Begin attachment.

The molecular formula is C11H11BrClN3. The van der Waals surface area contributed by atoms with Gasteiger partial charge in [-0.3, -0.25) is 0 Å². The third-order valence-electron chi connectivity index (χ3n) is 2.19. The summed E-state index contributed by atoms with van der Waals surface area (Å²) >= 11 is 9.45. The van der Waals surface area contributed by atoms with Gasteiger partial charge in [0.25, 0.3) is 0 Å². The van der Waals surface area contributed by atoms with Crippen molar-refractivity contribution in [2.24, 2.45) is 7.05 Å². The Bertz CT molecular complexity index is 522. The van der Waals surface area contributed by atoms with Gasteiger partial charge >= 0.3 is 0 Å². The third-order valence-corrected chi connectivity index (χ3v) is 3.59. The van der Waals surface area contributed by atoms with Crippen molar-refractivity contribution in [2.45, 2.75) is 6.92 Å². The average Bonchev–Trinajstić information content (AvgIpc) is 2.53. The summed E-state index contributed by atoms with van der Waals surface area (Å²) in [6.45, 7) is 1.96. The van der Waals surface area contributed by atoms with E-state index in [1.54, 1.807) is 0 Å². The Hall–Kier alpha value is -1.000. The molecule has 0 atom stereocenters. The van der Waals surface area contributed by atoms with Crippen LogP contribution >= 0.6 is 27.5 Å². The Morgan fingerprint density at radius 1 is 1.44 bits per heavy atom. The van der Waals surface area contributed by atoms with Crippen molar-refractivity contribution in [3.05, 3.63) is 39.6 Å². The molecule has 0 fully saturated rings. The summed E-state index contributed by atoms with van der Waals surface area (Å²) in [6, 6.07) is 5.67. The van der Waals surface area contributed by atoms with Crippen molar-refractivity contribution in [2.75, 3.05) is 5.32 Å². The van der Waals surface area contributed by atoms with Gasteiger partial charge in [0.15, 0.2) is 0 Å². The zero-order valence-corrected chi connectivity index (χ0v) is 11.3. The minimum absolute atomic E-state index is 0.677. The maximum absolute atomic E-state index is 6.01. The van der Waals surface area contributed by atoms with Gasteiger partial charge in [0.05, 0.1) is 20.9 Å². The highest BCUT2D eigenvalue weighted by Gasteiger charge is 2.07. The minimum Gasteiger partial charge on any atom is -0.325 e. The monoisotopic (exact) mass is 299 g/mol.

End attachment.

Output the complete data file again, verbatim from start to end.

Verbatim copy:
The molecular formula is C11H11BrClN3. The van der Waals surface area contributed by atoms with Gasteiger partial charge in [-0.3, -0.25) is 0 Å². The third-order valence-electron chi connectivity index (χ3n) is 2.19. The summed E-state index contributed by atoms with van der Waals surface area (Å²) >= 11 is 9.45. The van der Waals surface area contributed by atoms with Gasteiger partial charge in [0.25, 0.3) is 0 Å². The van der Waals surface area contributed by atoms with Crippen molar-refractivity contribution in [2.24, 2.45) is 7.05 Å². The Bertz CT molecular complexity index is 522. The van der Waals surface area contributed by atoms with Gasteiger partial charge >= 0.3 is 0 Å². The third-order valence-corrected chi connectivity index (χ3v) is 3.59. The van der Waals surface area contributed by atoms with Crippen molar-refractivity contribution in [2.45, 2.75) is 6.92 Å². The average Bonchev–Trinajstić information content (AvgIpc) is 2.53. The summed E-state index contributed by atoms with van der Waals surface area (Å²) in [6.45, 7) is 1.96. The van der Waals surface area contributed by atoms with E-state index in [1.54, 1.807) is 0 Å². The Hall–Kier alpha value is -1.000. The molecule has 0 atom stereocenters. The van der Waals surface area contributed by atoms with Crippen LogP contribution >= 0.6 is 27.5 Å². The Morgan fingerprint density at radius 1 is 1.44 bits per heavy atom. The van der Waals surface area contributed by atoms with Crippen molar-refractivity contribution in [3.05, 3.63) is 39.6 Å². The molecule has 0 fully saturated rings. The summed E-state index contributed by atoms with van der Waals surface area (Å²) in [6, 6.07) is 5.67. The van der Waals surface area contributed by atoms with Crippen molar-refractivity contribution in [2.75, 3.05) is 5.32 Å². The van der Waals surface area contributed by atoms with Gasteiger partial charge in [0.15, 0.2) is 0 Å². The zero-order valence-corrected chi connectivity index (χ0v) is 11.3. The minimum absolute atomic E-state index is 0.677. The maximum absolute atomic E-state index is 6.01. The van der Waals surface area contributed by atoms with Gasteiger partial charge in [0.05, 0.1) is 20.9 Å². The highest BCUT2D eigenvalue weighted by Gasteiger charge is 2.07. The minimum Gasteiger partial charge on any atom is -0.325 e. The monoisotopic (exact) mass is 299 g/mol.